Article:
In the cooking and eating of #446 Lincolnshire Chine I have now ticked off all 17 recipes (by my reckoning) in the Cured Meats section of the Meat, Poultry & Game chapter of Jane Grigson’s English Food. The recipes contained within it were key in developing my own skills in traditional cooking and I acquired skills I didn’t think I had in me: dry and wet curing, pressing, smoking, potting, etc. Aside from acquiring new skills, cooking the recipes really made me appreciate good food, properly made: proper ham, bacon and salted (corned) beef – foods that have now largely become diluted-down commodity products. The majority of the recipes are pork-based; it seems that Jane wasn’t keen on fresh pork (there are just 2 recipes in her Pork section that use fresh pork joints) but finds pork products delicious. I must say I’ve never been that keen on roast pork myself, I’d much rather have a glazed ham!
In English Food, Jane opines on how ‘bacon was once our passion’ but is now outsourced to the Danish who turned pig farming into a real industry well before British farmers. As a country that in general prefers cheapness over quality, often discounting false economies, means that bacon filled with brine and injected with smoke flavouring has become the norm. So many of us have never eaten proper dry-cured butcher’s bacon, and I am glad to have been educated so well by Jane in the preparation of these foods that are considered very British – and the bacon sarnie is certainly one of those foods! And it’s not just a ‘cheerio’ to shrinking, scummy bacon: it’s a big ‘see you later’ to gammon and ham made from reformed offcuts, similarly injected with brine and additives.
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We’ve forgotten just how important cured meats used to be to households all across the country. When autumn began to wane, all livestock, except for the breeding stock, were killed: of course, some fresh meat was eaten straight away, usually the offal because it didn’t keep and couldn’t be cured as well as meat from the carcass, which was salted down and eaten throughout the winter – this is why bacon was our passion. For many households, this meant ploughing through a great deal of bacon, gammon and ham, but beef was salted too, as was duck and even lamb and mutton. Salt beef was extremely important to the crews of sailing ships on long voyages: a sure way of providing protein to hardworking sailors.
I remember putting off any of the curing for a good while, fearing it slightly, but eventually I had to put my trust in Jane and her instructions. Of course, everything worked. Whenever things went awry, it was due more to my naivety than anything: for example, I used joints that were far too small to poach successfully; luckily I now know to cook as large a piece as possible, and pot what isn’t eaten in the next couple of days. Jane also taught me the importance of aromatics: cures are not simple brines, but they are flavoured with dark brown sugar, juniper, bay, allspice and nutmeg (to name but a few). The only thing I haven’t taken with me is the liberal use of saltpetre. Also going by the name potassium nitrate, saltpetre cures meat well and also gives the meat a nice pink colour, but there are associations with whole a host of diet-based diseases, so these days I miss it out. I don’t mind my bacon being a little less pink.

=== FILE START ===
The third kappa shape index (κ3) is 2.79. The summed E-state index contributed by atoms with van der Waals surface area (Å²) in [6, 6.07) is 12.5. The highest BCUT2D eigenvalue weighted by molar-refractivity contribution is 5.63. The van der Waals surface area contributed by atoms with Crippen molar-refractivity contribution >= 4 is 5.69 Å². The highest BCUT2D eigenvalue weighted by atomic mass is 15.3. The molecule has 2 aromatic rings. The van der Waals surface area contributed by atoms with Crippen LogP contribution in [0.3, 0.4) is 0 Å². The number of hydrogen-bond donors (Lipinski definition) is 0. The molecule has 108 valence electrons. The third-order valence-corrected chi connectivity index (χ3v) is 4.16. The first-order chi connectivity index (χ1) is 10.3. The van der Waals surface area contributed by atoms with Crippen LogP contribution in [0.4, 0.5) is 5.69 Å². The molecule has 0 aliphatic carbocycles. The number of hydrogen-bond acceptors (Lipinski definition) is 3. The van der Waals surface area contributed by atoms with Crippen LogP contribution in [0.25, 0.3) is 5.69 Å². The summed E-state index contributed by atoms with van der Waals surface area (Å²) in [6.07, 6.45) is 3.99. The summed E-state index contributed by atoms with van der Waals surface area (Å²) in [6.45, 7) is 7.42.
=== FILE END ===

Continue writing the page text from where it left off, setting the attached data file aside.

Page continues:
One of the most fun elements of this chapter was potting: there were simple ones like #205 Potted Tongue, more complex ones like Elizabeth Raffald’s #434 To Pot Ham with Chicken, and then Hannah’s Glasse’s #366 A Fine Way to Pot a Tongue: a whole pickled and poached ox tongue stuffed into a boned chicken, immersed in spiced butted and baked. Glorious stuff.
One of the best recipes didn’t use cured meat: #375 Boiled Silverside of Beef (not boiled, but gently poached) was sublime, cooked with vegetables and eaten with horseradish. If you can spare the time and resources, I recommend #441 Smoking Meat (the only 10/10 score) and attempting the aforementioned potted tongue by Hannah Glasse (9.5/10). The most revisited recipes are Jane’s #150 How to Cure Meat in Brine, and #228 Spiced Salt Beef – the latter being very good indeed, and which makes a delicious potted beef; something I used to sell on my market stall right at the beginning of my career in food.
As usual, when I complete a part of the book I give you the stats for the section. Cured Meat scored a mean of 7.53, putting it on level pegging with Pork and Poultry. The median score was 8, and there were two modes: 7 and 8.5. The only significantly better scoring section of the Meat, Poultry and Game chapter thus far is the section on Meat Pies and Puddings.
Below, I have listed the recipes in the order they appear in the book with links to my posts with their individual scores, so have a gander. It is worth pointing out, that my posts are no substitute for Jane’s wonderful writing, so if you don’t own a copy of English Food, I suggest you get yourself one.
#212 Bradenham Ham8.5/10
#150 How To Cure Meat in Brine 8/10
#151 To Cook Salt Pork and Hams 1: To Eat Hot 7/10
#265 To Cook Salt Pork and Hams 2: To Eat Cold 7.5/10
#441 Smoking Meat10/10
#161 Boiled Beef and Dumplings 8/10
#375 Boiled Silverside of Beef 8/10
#202 Pressed Beef 8.5/10
#228 Spiced Salt Beef8.5/10
#258 Boiled Ox Tongue 1: To Serve Cold 5/10
#331 Boiled Ox Tongue 2: To Serve Hot8.5/10
#205 Potted Tongue 4/10
#434 To Pot Ham with Chicken7/10
#366 A Fine Way to Pot a Tongue 9/10
#296 Tongue and Mushroom Crumble 6.5/10
#292 Isle of Man Salt Duck7/10
 Correlation is not necessarily causation of course. If you want to know more, I wrote about it on the other blog a while back. Read that post here.
 Is anyone interested except me?